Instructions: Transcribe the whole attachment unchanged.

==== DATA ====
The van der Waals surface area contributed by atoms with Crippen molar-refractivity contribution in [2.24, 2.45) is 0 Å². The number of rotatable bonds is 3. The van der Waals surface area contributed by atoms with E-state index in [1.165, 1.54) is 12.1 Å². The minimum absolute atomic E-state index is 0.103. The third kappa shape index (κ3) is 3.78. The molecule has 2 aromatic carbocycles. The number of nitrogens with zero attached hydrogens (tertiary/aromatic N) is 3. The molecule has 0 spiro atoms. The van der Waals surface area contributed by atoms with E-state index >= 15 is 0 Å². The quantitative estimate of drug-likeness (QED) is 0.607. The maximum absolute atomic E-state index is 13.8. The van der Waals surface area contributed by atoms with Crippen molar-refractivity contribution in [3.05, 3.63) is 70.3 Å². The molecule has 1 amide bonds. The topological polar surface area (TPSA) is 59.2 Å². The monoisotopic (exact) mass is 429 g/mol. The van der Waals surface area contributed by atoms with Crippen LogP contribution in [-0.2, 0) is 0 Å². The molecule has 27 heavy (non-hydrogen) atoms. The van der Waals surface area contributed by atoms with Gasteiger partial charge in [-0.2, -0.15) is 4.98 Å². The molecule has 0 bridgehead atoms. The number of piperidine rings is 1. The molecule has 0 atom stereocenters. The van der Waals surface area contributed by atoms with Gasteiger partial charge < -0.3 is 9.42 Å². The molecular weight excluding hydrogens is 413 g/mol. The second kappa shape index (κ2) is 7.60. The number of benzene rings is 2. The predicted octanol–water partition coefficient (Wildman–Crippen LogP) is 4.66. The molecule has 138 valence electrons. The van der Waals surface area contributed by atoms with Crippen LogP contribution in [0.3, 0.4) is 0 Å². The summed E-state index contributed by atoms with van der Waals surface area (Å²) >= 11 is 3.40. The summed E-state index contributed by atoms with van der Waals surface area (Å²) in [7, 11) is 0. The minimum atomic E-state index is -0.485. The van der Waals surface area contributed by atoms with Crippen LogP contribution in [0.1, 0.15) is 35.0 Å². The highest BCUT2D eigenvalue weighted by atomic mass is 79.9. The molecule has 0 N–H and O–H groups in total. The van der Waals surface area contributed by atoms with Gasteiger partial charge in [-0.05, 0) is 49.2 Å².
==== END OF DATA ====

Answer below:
The van der Waals surface area contributed by atoms with Crippen molar-refractivity contribution in [2.24, 2.45) is 0 Å². The number of rotatable bonds is 3. The van der Waals surface area contributed by atoms with E-state index in [1.165, 1.54) is 12.1 Å². The minimum absolute atomic E-state index is 0.103. The third kappa shape index (κ3) is 3.78. The molecule has 2 aromatic carbocycles. The number of nitrogens with zero attached hydrogens (tertiary/aromatic N) is 3. The molecule has 0 spiro atoms. The van der Waals surface area contributed by atoms with E-state index >= 15 is 0 Å². The quantitative estimate of drug-likeness (QED) is 0.607. The maximum absolute atomic E-state index is 13.8. The van der Waals surface area contributed by atoms with Crippen molar-refractivity contribution in [3.05, 3.63) is 70.3 Å². The molecule has 1 amide bonds. The topological polar surface area (TPSA) is 59.2 Å². The monoisotopic (exact) mass is 429 g/mol. The van der Waals surface area contributed by atoms with Crippen LogP contribution in [-0.2, 0) is 0 Å². The molecule has 27 heavy (non-hydrogen) atoms. The van der Waals surface area contributed by atoms with Gasteiger partial charge in [-0.2, -0.15) is 4.98 Å². The molecule has 0 bridgehead atoms. The number of piperidine rings is 1. The molecule has 0 atom stereocenters. The van der Waals surface area contributed by atoms with Gasteiger partial charge < -0.3 is 9.42 Å². The molecular weight excluding hydrogens is 413 g/mol. The second kappa shape index (κ2) is 7.60. The number of benzene rings is 2. The predicted octanol–water partition coefficient (Wildman–Crippen LogP) is 4.66. The molecule has 138 valence electrons. The van der Waals surface area contributed by atoms with Crippen LogP contribution in [0.3, 0.4) is 0 Å². The summed E-state index contributed by atoms with van der Waals surface area (Å²) >= 11 is 3.40. The summed E-state index contributed by atoms with van der Waals surface area (Å²) in [7, 11) is 0. The minimum atomic E-state index is -0.485. The van der Waals surface area contributed by atoms with Crippen LogP contribution in [0.1, 0.15) is 35.0 Å². The highest BCUT2D eigenvalue weighted by atomic mass is 79.9. The molecule has 0 N–H and O–H groups in total. The van der Waals surface area contributed by atoms with Gasteiger partial charge in [-0.05, 0) is 49.2 Å².